R: Hello Laura, would you like to tell us a bit about yourself?
LC: A pleasure to meet you and your followers! I'm a mum of two who's spent the last 9 years working in digital retail, specialising in luxury fashion. And I'm a keen Restory advocate! Leather goods are an investment and it's fantastic to find a service which can enhance the life time of cherished pieces. You've even looked after shoes that will pass from one daughter to another.
R: Your career history has been very impressive - How did you break out into the retail e-commerce world?
LC: I started my career in legal regulation which was fascinating but I wanted to move to London to be with my then boyfriend, now husband. I landed a great job at Tesco.com, joining a small team specialising in improving the customer offer and profitability of the grocery delivery service. That was my first commercial role and really ignited my passion for retail, e-commerce and the customer experience.
R: What advice would you give others who wish to follow your lead?
LC: Become an expert. Talk to everyone and anyone you can, read avidly, network, go to industry events, pay it forwards and be passionate. You'll differentiate yourself by focusing on an area that really excites you. The more senior you get, the smaller the world becomes and the more you realise that the people you started out with are also now, or will be senior, so build your network from the beginning. Also I think it's important to recognise that you'll only ever have a few great teachers or mentors you'll meet in the journey of your career, embrace them and nurture your relationship with them. I recently attended a talk which described building a personal board of directors: think of yourself as a company with a particular objective. "Appoint" members to your board who can help you achieve your objective and who offer you different perspectives. This is a great tool to structure your approach to developing yourself.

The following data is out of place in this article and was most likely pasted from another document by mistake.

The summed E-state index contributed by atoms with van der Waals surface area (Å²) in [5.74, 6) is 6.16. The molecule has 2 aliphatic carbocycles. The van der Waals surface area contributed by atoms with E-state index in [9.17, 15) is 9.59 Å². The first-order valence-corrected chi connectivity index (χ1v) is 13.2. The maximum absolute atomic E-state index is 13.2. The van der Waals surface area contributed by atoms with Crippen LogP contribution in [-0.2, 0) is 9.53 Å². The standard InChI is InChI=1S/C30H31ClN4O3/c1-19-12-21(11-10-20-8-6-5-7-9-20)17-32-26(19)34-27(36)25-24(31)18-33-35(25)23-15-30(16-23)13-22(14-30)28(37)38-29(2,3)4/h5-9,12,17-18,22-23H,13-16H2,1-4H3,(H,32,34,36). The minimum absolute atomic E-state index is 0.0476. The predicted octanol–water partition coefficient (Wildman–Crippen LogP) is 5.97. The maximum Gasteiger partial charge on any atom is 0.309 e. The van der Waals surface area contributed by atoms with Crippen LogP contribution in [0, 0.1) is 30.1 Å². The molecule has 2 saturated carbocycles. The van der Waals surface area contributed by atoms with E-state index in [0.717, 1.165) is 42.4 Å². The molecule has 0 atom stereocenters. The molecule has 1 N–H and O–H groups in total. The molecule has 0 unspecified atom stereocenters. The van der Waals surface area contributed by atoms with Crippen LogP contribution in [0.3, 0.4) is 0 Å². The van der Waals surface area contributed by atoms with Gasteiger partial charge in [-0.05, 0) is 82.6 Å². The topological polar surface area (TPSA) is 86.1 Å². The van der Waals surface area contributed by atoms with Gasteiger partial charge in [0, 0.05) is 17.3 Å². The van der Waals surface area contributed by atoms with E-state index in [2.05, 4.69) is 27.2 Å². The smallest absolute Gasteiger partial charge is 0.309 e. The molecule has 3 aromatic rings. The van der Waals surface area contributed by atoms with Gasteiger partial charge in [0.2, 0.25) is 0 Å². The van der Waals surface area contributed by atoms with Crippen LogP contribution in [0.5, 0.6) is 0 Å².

R: What has been a defining career moment for you?
LC: I guess the biggest step change is my career was moving into the private sector. Tesco.com was a baptism of fire as I immersed myself into the commercial sector, but it taught me so much about retail; it used an early omnichannel model and I worked with teams of very smart and motivated people. The most accomplished I've felt at work was the day we opened the third warehouse for Net-a-Porter in Hong Kong. It was a huge programme spanning the entire company and being a part of making it happen felt incredible.
R: Do you see any important digital changes coming in the next few years?
LC: After a slow start the luxury sector has embraced the digital world in the last few years, with most luxury brands and retailers now having some sort of e-commerce offering and digital marketing strategy. As brands continue to develop their understanding of the way their customers interact with their touch points (ranging from stores, digital marketing, social, websites, apps, advertising, customer service etc), we'll see fewer instances of a disjointed approach like seeing Facebook ads for products we've already bought. Retail will also adapt to become a much more integrated digital/physical experience allowing brands to augment their services and ranges using digital platforms. It's easy to forget how little retailers and brands knew about their overall interaction with customers until this century. Another key change will be the size of brands' digital businesses. Typically e-commerce will represent 5-10% of net revenues, with a few exceptions like Tory Burch who receive around a quarter of their revenue online. The increased visibility of things like pricing across the world that websites provide has already forced some changes in the way brands behave globally; Chanel lead the luxury space by announcing last year that they would standardise pricing globally.
R: How do you balance being a career woman as well as having children, what advice would you give to other mothers?